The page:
General Electric Co. (NYSE: GE) will open on Monday after its best week since before the 2007 – 2009 Recession. Total growth over the first week of October was 17%. On Friday, shares in the company made impressive gains of 4.1%. Perhaps most impressive of all, is the fact that GE managed this in a week where the S&P 500 index dropped by -0.55%.
News of a New General Electric CEO is Driving Investor Confidence
As reported last week, GE has ousted CEO John Flannery in favor of Lawrence Culp Jr., a seasoned businessman and company executive. The new CEO will receive a compensation package that is focused on bringing the company into a period of profitability with better earnings per share.
GE told investors that Culp Jr. will receive performance share units as an integral part of his compensation. These units will only reward the CEO with equity if stock value can gain a minimum of 50% over a four-year period.
This has pleased investors, who saw the previous CEO as overly conservative and at times ineffective. Flannery’s compensation package only required that he meet 20% of the company’s financial goals.
The new CEO and compensation structure will mean that General Electric has as much focus on its financial performance as it does on its long-term strategy. For investors, this is the best news that could have come from the struggling company.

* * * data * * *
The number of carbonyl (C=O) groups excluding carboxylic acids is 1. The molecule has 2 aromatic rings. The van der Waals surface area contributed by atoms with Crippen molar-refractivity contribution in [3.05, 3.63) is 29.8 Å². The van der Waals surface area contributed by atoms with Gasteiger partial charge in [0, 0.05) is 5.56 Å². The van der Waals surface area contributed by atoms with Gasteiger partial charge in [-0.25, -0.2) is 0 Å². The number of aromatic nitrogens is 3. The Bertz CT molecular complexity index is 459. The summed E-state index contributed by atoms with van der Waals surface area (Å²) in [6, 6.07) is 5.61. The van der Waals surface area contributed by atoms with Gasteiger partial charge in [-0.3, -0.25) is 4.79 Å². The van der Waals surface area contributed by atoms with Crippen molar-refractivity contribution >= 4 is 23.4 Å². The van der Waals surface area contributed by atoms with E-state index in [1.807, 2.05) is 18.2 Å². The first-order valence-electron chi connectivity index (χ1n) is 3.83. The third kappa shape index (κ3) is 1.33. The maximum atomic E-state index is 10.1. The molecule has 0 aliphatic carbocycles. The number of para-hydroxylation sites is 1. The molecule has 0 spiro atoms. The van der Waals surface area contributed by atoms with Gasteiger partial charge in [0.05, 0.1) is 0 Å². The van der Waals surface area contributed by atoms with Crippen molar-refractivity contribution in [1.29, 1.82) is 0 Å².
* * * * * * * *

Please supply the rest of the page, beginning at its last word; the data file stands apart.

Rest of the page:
Not Quite Out of Negative Territory
While the last week was extremely positive for investors, it hasn’t overshadowed the company’s steep share price decline over the last two years. Under CEO John Flannery, GE stock tumbled by 56%.
Lost profits and poor operational performance have been a key reason for GE’s fall from grace on the stock market. Under Flannery’s leadership, dividend yields were compromised, and this caused investors to sell in droves. The company also made several errors with forecasts that could not be met. 2017 is a key example, with the company having to cut its profit forecast from $13 Billion to $7 Billion at the end of the year.
Analysts are optimistic that leadership change will be key to bringing the company back to profitability, and the change also represents the perfect time for non-invested parties to consider buying into General Electric stock while it is low.
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